On the afternoon of June 8, the activist group Food Not Bombs delivered free vegetarian meals to the homeless and other Downtown visitors in Market Square -- as it has been doing for years. The only thing that made this weekend's meal notable was what happened the week before.
Volunteers with the Pittsburgh chapter of FNB, a nationwide antiwar/antipoverty group, say the group has been serving free food to people of all income levels every Sunday in the Downtown area for the past 14 years. But on Sun., June 1, a book fair was slated for the Square's stage area at the same time, and a fair organizer told the group that since they had no permit, they had to leave.
"We ignored her, started serving our food, then the police came ... and pushed us all the way to Forbes Avenue. We weren't able to see or read a permit," says James Robinson, an FNB volunteer.
The book fair was sponsored by the Pittsburgh Downtown Partnership, a nonprofit organization representing Downtown businesses and dedicated to making the area more vibrant.
"Our goal has been to program the space in Market Square to make it a positive place," says PDP spokesperson Hollie Plevyak. Plevyak says that FNB's amorphous, grass-roots structure made it hard to negotiate with the group. "Because there was no leader for FNB, there were not many other things the [book fair] could do but call the authorities."
Plevyak says that, until the June 1 incident, the Partnership had been unaware of Food Not Bombs' activities in Market Square.
"We've given their safety ambassadors and clean-up people food, and we've given them contact information as well," counters Brian Johnson, another FNB volunteer. The only way the PDP could be surprised by his group's activities, he says, is if "they don't talk to their own people."
Plevyak says the Partnership's concern is purely a matter of legal liability. If something harmful happens or refuse is inadequately disposed of while a separate event is being held simultaneously, she says, the group holding the permit can be held responsible. That said, Plevyak adds, the PDP's scheduled activities and permits through Sept. 15 all take place in the morning -- which shouldn't conflict with FNB's early-afternoon lunch service.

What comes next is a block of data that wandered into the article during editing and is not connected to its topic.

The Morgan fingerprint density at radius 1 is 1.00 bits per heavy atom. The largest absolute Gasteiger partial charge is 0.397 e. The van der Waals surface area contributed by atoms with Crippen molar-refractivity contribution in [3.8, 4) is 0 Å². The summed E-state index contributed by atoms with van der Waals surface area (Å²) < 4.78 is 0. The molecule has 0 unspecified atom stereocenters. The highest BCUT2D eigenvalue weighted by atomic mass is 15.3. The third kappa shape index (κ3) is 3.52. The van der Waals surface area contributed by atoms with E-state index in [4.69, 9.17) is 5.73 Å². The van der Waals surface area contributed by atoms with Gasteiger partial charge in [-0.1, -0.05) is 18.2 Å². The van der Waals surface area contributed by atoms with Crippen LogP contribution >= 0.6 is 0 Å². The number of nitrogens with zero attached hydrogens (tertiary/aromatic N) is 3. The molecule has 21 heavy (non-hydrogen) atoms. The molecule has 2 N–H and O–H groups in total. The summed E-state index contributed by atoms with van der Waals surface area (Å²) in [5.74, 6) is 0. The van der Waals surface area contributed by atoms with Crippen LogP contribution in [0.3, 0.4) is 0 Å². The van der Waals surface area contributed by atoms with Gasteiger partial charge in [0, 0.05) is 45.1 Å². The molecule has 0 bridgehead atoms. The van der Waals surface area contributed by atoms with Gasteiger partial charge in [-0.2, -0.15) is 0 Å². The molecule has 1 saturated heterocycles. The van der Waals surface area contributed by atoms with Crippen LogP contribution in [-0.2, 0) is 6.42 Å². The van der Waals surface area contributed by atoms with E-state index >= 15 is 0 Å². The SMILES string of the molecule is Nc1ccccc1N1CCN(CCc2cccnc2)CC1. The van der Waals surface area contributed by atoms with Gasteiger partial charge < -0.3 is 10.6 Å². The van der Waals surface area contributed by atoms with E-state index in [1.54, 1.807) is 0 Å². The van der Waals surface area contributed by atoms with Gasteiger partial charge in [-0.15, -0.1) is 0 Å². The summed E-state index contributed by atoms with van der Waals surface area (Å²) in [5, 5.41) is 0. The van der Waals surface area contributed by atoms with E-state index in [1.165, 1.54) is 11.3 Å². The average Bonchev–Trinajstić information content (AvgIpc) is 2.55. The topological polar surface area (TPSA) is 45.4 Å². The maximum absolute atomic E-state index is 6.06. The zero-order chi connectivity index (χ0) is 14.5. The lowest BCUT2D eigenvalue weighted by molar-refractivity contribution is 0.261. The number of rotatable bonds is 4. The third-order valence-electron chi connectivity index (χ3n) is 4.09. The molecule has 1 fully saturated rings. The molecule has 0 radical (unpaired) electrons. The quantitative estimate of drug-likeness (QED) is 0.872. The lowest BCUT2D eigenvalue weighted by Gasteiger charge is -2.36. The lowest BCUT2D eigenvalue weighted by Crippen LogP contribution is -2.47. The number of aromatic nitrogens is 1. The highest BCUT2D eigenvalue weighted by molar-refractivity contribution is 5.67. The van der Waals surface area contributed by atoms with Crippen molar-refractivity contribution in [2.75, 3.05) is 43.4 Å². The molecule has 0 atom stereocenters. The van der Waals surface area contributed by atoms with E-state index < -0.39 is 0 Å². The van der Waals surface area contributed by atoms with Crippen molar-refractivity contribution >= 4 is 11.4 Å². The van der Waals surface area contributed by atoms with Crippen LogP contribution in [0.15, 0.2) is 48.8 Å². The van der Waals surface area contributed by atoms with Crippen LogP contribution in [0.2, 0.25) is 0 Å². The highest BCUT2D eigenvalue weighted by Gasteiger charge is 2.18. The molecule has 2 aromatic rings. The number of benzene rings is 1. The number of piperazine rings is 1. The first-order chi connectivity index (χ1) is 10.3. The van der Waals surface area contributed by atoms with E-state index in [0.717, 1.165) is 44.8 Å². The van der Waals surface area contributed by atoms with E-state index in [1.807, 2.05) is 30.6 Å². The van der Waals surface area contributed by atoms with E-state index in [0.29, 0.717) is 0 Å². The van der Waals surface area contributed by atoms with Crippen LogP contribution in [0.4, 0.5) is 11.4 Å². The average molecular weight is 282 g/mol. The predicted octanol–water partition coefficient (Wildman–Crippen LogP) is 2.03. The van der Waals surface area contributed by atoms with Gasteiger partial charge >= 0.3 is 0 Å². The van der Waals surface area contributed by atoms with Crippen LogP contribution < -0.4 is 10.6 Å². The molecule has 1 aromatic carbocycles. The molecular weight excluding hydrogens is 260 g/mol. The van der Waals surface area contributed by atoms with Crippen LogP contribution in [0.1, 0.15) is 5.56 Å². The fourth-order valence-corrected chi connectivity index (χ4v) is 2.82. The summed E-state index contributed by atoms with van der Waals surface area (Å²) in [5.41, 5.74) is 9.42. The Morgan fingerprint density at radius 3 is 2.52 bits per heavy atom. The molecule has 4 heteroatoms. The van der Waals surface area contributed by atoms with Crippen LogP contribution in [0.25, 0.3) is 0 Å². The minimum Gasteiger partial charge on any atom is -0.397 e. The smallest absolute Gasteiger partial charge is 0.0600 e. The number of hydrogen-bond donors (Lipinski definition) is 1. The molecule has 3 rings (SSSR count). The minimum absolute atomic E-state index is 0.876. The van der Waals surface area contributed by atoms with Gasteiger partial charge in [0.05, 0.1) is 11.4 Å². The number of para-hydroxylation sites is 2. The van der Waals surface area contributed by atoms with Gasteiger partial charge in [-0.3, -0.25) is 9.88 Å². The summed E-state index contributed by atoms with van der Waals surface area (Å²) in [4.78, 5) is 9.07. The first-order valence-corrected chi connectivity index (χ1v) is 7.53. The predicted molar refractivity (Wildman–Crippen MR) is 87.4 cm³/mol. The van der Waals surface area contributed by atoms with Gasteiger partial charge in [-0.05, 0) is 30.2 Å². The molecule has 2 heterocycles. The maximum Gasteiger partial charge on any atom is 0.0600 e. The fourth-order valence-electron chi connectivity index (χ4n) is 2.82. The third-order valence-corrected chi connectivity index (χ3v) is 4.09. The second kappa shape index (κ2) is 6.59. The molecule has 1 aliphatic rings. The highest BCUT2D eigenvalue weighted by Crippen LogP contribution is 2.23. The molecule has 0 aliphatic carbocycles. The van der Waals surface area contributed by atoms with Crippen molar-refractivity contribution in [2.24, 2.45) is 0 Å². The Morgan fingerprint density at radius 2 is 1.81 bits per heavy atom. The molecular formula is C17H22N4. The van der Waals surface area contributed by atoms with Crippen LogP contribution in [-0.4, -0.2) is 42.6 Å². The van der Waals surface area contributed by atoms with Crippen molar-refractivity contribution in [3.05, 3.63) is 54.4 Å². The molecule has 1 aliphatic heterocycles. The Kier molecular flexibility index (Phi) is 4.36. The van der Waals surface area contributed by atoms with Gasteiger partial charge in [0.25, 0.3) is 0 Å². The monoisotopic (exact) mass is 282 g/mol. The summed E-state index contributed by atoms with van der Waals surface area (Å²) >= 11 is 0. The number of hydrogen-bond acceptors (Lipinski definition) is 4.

"As an organization, we are not going to stop them," says Plevyak. "We are nonprofit and we do not have the authority. I see it being a non-issue."
It wasn't an issue on June 8, anyway. Food Not Bombs set up, fed its guests and dismantled its two-hour feeding operation without a hitch. And for their part, volunteers say they can relocate temporarily for events like a "Berry Festival" slated for June 29.
But it's clear that the June 1 incident sparked misgivings in some quarters. According to the PDP, flyers began appearing Downtown on the morning of June 8. The flyers claim that the Partnership wants to "displace homeless people by kicking them out of Market Square," and wants to re-route Downtown buses to "make black and poor people unseen." No author is identified on the flyers though the PDP suspects that they're the work of Food Not Bombs members -- an allegation FNB denies.
In the past, Food Not Bombs has repeatedly rejected suggestions to join forces with city-sponsored homeless-outreach programs, citing the advantages of a more grassroots approach that avoids the stigma of accepting charity and promoting a sense of community.
"If we came as individuals giving somebody food, is that prohibited?" asks Johnson. "Who is allowed, who isn't, and how do they determine it?"